If it's not obvious yet, all of the above means that we've made specific design decisions not to over-engineer. We solve the problems in front of us, not ones we expect to have 5 years from now.

But We're Growing

It's the usual story: lack of resources necessitate that everybody does a little bit of everything. The startup world is a world of generalists. However, as our organization changes and grows, so do our needs: we are now reaching a point when it makes more sense for us to have functional teams, and we have organized ourselves as such.

This is mostly good, but it presents specific challenges for internationalization:

  • As we move from a company of generalists to more specialists, we lose domain knowledge as people become more integrated within their functional specific teams. This means deeper domain knowledge, but increasingly less cross-domain knowledge. For example, a developer who works on onboarding might have little knowledge about how funding or trading work and vice-versa.
  • Supporting a new jurisdiction requires changes to all domains, as well as an understanding of how all the pieces fit together.

This leaves us with basically two choices:

  • Having every functional team do work on supporting each new jurisdiction, with a project manager coordinating between all the teams.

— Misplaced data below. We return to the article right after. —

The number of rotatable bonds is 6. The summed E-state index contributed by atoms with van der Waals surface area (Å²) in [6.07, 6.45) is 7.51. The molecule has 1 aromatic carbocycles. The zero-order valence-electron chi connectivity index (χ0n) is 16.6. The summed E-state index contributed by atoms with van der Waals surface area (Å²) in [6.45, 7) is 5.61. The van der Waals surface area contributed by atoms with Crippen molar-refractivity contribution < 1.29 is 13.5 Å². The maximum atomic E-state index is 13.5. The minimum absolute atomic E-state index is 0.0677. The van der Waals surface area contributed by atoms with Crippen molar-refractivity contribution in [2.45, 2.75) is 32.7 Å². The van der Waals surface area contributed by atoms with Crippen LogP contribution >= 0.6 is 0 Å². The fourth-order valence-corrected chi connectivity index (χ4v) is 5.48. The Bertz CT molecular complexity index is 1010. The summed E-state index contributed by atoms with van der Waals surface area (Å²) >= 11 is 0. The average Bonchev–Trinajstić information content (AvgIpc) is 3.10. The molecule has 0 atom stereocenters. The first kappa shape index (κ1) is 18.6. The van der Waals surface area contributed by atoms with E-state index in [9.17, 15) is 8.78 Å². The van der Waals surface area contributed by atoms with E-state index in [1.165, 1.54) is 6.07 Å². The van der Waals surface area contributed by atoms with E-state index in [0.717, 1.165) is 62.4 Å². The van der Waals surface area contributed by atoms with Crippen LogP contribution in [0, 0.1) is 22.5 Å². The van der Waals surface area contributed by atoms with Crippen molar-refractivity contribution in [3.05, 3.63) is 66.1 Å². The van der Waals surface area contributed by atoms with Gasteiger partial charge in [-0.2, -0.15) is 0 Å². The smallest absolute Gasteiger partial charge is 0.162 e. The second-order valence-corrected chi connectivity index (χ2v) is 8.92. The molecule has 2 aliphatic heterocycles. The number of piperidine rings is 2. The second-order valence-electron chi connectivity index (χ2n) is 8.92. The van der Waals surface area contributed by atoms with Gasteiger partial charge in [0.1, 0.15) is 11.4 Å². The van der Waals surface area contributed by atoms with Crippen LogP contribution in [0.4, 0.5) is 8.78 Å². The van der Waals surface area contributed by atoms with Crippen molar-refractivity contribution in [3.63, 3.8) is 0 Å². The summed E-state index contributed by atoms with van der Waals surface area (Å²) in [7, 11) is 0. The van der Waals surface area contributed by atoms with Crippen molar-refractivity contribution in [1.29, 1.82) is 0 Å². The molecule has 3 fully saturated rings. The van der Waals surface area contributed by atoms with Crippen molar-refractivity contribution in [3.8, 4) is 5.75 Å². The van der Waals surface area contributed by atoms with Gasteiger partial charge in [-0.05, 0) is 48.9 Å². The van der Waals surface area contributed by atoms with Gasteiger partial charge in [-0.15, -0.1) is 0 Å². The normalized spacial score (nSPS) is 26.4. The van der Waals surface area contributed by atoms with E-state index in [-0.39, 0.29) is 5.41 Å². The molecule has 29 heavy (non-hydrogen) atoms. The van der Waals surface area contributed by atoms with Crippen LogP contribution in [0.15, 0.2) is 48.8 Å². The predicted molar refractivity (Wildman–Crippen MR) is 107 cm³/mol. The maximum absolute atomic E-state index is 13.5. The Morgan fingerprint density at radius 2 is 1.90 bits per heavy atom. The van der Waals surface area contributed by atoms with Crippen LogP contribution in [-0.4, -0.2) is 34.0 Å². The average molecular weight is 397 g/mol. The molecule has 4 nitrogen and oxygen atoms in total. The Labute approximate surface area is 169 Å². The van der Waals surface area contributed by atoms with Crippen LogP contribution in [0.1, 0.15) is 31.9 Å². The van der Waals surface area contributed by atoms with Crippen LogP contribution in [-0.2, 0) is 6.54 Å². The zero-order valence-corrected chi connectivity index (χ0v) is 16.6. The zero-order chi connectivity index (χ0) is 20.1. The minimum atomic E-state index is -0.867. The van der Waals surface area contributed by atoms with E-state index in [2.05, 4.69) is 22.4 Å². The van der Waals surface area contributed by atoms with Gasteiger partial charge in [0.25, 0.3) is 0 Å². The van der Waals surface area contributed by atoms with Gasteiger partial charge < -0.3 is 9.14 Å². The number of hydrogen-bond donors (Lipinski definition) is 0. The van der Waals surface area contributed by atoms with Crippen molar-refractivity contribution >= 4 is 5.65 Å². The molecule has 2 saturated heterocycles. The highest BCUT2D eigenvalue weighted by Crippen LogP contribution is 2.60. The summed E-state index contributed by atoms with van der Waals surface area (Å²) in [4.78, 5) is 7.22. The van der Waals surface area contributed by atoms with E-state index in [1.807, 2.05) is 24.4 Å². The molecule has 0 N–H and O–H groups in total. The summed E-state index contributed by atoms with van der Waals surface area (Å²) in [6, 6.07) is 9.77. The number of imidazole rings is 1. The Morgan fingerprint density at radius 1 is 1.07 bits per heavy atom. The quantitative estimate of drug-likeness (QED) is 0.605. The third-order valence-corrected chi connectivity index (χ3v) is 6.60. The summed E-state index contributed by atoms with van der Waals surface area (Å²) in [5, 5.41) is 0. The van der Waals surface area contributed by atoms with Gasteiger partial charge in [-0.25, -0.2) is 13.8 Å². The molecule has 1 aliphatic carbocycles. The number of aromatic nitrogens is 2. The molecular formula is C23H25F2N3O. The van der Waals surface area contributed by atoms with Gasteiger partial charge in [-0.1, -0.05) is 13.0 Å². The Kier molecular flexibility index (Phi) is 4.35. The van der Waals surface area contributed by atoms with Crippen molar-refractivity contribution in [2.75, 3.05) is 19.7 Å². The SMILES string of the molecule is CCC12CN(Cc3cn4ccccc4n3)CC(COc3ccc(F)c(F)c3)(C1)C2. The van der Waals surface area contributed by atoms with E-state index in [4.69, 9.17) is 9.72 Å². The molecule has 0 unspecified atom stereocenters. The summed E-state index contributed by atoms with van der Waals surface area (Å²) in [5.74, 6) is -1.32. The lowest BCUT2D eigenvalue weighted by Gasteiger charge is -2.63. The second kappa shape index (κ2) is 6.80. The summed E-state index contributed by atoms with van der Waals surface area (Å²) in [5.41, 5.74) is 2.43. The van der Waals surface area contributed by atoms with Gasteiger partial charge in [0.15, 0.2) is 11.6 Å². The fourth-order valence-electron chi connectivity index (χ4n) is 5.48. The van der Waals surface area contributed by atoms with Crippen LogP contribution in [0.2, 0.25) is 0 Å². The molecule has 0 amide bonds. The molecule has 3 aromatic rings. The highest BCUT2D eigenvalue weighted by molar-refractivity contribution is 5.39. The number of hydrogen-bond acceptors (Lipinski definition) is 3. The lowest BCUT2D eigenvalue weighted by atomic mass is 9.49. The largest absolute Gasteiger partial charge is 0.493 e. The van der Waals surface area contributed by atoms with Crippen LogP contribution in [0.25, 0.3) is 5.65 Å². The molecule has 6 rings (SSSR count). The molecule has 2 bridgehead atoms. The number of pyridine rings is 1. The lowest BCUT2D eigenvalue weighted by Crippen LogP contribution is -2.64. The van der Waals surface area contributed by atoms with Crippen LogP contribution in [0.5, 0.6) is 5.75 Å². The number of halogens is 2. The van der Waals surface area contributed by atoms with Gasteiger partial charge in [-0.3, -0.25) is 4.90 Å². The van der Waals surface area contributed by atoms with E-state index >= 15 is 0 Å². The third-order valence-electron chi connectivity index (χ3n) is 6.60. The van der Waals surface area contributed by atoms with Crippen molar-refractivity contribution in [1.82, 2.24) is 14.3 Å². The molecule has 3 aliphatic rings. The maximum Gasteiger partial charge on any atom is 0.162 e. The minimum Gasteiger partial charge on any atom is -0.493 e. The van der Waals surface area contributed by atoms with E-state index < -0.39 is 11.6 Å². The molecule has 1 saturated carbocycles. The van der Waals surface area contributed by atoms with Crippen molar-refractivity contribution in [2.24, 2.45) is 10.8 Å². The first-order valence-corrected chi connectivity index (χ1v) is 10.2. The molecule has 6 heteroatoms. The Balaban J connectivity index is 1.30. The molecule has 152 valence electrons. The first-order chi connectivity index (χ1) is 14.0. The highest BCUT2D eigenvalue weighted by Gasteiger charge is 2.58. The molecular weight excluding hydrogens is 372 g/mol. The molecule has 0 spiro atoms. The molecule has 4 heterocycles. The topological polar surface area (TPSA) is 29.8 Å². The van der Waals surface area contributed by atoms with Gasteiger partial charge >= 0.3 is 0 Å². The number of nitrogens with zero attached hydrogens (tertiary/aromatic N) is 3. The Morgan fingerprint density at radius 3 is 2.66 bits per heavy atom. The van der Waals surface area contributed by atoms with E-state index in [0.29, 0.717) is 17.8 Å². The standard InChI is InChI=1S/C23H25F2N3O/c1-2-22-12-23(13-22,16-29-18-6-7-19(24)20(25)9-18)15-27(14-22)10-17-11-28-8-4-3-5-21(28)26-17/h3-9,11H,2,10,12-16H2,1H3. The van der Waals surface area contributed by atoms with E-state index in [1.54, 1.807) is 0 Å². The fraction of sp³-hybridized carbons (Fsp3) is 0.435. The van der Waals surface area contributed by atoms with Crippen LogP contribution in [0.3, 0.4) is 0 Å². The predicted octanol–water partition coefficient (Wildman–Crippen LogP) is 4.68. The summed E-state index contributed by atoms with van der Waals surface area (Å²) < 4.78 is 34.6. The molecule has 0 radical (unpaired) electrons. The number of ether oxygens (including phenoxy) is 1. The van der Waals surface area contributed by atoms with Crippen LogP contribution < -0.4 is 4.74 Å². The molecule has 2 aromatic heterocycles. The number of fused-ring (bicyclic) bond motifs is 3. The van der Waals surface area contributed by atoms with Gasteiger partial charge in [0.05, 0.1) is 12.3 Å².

• Assemble a special, cross-functional team dedicated to a project that spans multiple functional domains.

There are projects at Wealthsimple that sometimes require multiple teams to co-operate, but it is uncommon that 2-4 teams would need to co-operate for 2+ months. The cross-functional teams are often software development heavy at the beginning, with a lot fewer day-to-day operational demands.

The need to constantly ask for dev resources across functional teams would be very cumbersome and create unnecessary project management overhead. Having a cross-functional team with dedicated development resources and a specific mandate allows us to quickly get a project delivered.

Enter: The New Generalist

On the UK team, we're all generalists: we've dealt with accounting, we've dealt with funding, we've built out our own UK-specific UI within Wealthsimple, we run our own brokerage integration, and so on. In the short time I've been at Wealthsimple, I've had the privilege of touching a lot of moving pieces and learning how they all come together. It's an exciting team to be on, but it can also be challenging.